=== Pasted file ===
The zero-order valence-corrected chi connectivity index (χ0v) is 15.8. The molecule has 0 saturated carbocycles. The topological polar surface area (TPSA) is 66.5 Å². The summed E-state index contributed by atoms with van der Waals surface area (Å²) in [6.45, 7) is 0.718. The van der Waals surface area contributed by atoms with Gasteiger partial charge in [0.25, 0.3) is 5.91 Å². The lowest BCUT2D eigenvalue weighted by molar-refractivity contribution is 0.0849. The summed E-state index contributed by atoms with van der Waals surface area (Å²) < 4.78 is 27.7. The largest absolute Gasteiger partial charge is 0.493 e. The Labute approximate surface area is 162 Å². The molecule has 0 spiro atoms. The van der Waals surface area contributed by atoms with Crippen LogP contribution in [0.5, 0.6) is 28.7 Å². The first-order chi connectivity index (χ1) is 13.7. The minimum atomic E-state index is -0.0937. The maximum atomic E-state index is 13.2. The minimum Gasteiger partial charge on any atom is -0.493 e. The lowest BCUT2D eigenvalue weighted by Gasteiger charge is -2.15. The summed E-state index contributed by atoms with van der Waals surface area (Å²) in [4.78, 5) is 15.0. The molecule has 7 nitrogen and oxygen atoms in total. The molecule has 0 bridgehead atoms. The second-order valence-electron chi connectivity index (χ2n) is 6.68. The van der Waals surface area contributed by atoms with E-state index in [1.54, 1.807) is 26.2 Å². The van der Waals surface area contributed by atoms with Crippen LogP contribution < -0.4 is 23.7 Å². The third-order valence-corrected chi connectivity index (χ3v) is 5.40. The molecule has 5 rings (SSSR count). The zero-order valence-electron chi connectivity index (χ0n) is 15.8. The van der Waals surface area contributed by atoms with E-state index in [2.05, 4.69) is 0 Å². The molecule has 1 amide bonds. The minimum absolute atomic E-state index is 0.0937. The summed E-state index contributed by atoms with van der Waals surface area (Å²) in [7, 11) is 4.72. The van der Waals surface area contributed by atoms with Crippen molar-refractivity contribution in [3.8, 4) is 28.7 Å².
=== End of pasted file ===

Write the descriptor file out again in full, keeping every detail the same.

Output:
The zero-order valence-corrected chi connectivity index (χ0v) is 15.8. The molecule has 0 saturated carbocycles. The topological polar surface area (TPSA) is 66.5 Å². The summed E-state index contributed by atoms with van der Waals surface area (Å²) in [6.45, 7) is 0.718. The van der Waals surface area contributed by atoms with Gasteiger partial charge in [0.25, 0.3) is 5.91 Å². The lowest BCUT2D eigenvalue weighted by molar-refractivity contribution is 0.0849. The summed E-state index contributed by atoms with van der Waals surface area (Å²) < 4.78 is 27.7. The largest absolute Gasteiger partial charge is 0.493 e. The Labute approximate surface area is 162 Å². The molecule has 0 spiro atoms. The van der Waals surface area contributed by atoms with Crippen LogP contribution in [0.5, 0.6) is 28.7 Å². The first-order chi connectivity index (χ1) is 13.7. The minimum atomic E-state index is -0.0937. The maximum atomic E-state index is 13.2. The minimum Gasteiger partial charge on any atom is -0.493 e. The lowest BCUT2D eigenvalue weighted by Gasteiger charge is -2.15. The summed E-state index contributed by atoms with van der Waals surface area (Å²) in [4.78, 5) is 15.0. The molecule has 7 nitrogen and oxygen atoms in total. The molecule has 0 bridgehead atoms. The second-order valence-electron chi connectivity index (χ2n) is 6.68. The van der Waals surface area contributed by atoms with E-state index in [1.54, 1.807) is 26.2 Å². The van der Waals surface area contributed by atoms with Crippen LogP contribution < -0.4 is 23.7 Å². The third-order valence-corrected chi connectivity index (χ3v) is 5.40. The molecule has 5 rings (SSSR count). The zero-order valence-electron chi connectivity index (χ0n) is 15.8. The van der Waals surface area contributed by atoms with E-state index in [2.05, 4.69) is 0 Å². The molecule has 1 amide bonds. The minimum absolute atomic E-state index is 0.0937. The summed E-state index contributed by atoms with van der Waals surface area (Å²) in [7, 11) is 4.72. The van der Waals surface area contributed by atoms with Crippen molar-refractivity contribution in [3.8, 4) is 28.7 Å².